As the technology continues to mature, it’s no surprise that organizations are adopting, or considering, Virtual Desktop Infrastructures (VDI) to increase security, streamline management capabilities and support the “bring your own device” (BYOD) trend. Almost every customer that I speak with is looking for ways to leverage desktop virtualization in their Windows XP migration process, particularly in terms of delivering the desktop, applications and user experience. What I often hear is that while they are aware of the wide “variety” of virtualization approaches available, many organizations still may not truly understand what they need in a virtualization solution.
After discussing various business scenarios and user requirements, these IT decision makers quickly recognize that VDI has a place in their strategy, but it is not a “one size fits all” solution. As IDC states in their most recent white paper and research entitled Myths and Realities of Centralized Virtual Desktop Adoption¹,”CVD² is not the beginning or the end of client virtualization. Where CVD stops being a good deployment option, technologies such as virtual user session can be a wise decision. Other technologies such as application virtualization and user state virtualization can be complementary or can be deployed more broadly across an organization because they do not require a constant network connection or involve high up-front costs.”
Microsoft offers all of these options through a single platform that hosts Microsoft VDI using three deployment scenarios – session based, pooled, or personal desktops – allowing organizations to customize the best virtual desktop deployment for their business requirements. Outside of VDI, Microsoft has technologies including App-V 5.0, UE-V, RemoteApp and Windows ThinPC to provide even more choices for organizations to take advantage of desktop virtualization in their environments.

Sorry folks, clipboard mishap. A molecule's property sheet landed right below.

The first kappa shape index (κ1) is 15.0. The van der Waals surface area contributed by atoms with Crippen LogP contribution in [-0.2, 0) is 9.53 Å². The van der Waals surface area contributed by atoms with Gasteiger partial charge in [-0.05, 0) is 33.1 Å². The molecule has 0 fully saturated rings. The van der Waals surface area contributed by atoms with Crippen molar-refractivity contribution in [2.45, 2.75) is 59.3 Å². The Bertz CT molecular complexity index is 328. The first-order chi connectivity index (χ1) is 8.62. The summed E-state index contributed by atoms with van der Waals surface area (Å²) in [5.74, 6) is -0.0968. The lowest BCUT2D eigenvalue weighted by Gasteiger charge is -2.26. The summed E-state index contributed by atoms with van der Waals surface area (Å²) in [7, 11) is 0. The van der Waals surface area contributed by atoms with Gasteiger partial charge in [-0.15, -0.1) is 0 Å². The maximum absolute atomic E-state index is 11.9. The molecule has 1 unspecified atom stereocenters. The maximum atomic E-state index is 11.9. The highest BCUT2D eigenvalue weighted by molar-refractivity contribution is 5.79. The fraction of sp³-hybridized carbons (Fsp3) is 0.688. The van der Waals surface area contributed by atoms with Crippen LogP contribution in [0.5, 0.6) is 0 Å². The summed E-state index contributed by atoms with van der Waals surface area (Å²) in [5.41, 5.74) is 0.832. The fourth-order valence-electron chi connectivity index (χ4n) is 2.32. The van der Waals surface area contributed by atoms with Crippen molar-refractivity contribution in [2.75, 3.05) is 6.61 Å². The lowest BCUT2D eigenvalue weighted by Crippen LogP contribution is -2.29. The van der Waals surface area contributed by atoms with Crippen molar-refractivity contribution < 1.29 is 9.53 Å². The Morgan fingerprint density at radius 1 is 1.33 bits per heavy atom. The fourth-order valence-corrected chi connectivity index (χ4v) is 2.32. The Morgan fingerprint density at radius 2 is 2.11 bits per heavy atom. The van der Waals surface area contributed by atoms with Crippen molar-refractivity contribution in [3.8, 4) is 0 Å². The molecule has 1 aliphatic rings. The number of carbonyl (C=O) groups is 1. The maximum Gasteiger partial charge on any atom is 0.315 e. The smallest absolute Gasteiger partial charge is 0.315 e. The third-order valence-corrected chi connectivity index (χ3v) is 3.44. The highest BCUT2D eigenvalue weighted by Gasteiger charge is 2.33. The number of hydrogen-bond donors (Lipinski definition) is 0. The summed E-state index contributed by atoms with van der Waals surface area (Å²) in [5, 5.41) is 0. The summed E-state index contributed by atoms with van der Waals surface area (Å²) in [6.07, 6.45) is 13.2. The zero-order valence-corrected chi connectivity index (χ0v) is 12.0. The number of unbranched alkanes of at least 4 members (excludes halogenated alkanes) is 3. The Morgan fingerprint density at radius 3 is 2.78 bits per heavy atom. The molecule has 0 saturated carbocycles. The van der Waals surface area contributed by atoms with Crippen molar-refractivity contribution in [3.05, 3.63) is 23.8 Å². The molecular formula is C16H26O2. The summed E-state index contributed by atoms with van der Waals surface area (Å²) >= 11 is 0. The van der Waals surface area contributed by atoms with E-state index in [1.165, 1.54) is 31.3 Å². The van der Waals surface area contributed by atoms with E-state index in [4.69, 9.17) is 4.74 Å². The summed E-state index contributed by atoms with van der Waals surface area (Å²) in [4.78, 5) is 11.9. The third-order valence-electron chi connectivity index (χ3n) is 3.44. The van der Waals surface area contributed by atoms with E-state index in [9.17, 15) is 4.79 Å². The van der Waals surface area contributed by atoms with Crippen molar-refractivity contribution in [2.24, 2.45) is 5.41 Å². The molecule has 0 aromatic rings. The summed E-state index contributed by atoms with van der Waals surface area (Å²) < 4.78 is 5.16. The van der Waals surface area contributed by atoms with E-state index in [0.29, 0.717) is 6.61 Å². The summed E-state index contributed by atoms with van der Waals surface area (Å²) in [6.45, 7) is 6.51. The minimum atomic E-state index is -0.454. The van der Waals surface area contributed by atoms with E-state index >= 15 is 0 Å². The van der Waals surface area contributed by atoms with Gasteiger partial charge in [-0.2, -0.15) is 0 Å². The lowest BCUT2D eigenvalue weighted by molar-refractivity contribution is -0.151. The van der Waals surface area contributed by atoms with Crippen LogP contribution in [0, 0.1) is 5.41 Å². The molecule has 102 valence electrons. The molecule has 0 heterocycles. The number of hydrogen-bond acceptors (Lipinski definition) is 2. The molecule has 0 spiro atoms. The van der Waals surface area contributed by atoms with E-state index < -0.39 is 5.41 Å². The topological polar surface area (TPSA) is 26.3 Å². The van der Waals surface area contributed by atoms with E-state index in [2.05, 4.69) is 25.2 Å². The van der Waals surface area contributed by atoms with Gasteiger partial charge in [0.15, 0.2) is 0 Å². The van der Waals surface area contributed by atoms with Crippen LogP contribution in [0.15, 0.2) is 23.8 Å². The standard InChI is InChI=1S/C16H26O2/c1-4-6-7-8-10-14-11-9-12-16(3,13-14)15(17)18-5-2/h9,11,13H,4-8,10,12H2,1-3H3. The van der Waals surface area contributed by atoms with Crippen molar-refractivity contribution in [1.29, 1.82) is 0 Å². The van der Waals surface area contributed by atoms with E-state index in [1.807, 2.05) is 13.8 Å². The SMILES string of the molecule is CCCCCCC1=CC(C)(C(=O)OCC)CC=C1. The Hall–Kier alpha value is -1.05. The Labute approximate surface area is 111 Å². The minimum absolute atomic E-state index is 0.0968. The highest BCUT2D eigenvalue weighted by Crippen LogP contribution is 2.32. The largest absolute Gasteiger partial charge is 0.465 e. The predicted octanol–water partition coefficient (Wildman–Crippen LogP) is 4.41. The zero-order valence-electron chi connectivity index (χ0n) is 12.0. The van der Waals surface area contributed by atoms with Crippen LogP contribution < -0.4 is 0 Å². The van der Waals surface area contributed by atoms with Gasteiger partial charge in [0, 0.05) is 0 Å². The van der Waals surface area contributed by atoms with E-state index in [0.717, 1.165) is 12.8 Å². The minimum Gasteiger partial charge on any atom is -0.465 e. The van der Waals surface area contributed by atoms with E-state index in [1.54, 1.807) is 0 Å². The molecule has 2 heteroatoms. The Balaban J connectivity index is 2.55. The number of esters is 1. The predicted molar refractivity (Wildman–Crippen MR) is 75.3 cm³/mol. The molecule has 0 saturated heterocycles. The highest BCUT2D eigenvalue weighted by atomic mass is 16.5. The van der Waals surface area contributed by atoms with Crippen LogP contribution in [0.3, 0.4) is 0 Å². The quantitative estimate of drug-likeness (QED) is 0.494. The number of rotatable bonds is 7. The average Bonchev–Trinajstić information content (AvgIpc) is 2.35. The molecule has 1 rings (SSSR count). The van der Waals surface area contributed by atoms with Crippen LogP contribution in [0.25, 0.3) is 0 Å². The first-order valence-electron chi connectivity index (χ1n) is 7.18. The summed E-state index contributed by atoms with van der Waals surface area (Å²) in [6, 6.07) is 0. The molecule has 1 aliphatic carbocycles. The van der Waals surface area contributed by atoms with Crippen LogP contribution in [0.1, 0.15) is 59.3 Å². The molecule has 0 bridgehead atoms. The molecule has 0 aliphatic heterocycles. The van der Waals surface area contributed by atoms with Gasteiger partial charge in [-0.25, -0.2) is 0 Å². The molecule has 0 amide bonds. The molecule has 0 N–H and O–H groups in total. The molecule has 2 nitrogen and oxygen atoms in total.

For businesses that have decided on VDI as the ideal solution, we have some exciting news regarding the Remote Desktop Protocol 8.0 Update for Windows 7. Once the RDP 8.0 Update is released later this month, it will apply to all Windows 7 SP1 instances; this includes your laptop or desktop device, as well as a Windows 7 SP1 virtual machines hosted in the datacenter and accessed through Microsoft VDI with Windows Server 2012. The RDP 8.0 Update will allow both the access device and the virtual machine being accessed to benefit from the same great enhancements in RemoteFX with Windows Server 2012. Additional detail about Remote Desktop Protocol 8.0 Update is available here.
I encourage you to take some time to review Myths and Realities of Centralized Virtual Desktop Adoption to learn more about how to customize desktop virtualization solutions to best fit the needs of your business. Additional details about Microsoft Virtualization technologies can be found here. As always, we love to hear from you. Drop a comment below and share your virtualization implementation experiences and scenarios.
¹Disclosure: This IDC whitepaper was sponsored by Microsoft
²Note that IDC refers to VDI as Centralized Virtual Desktop, or CVD.
It's good news for Win 7 SP1 VMs in Win 2012 VDI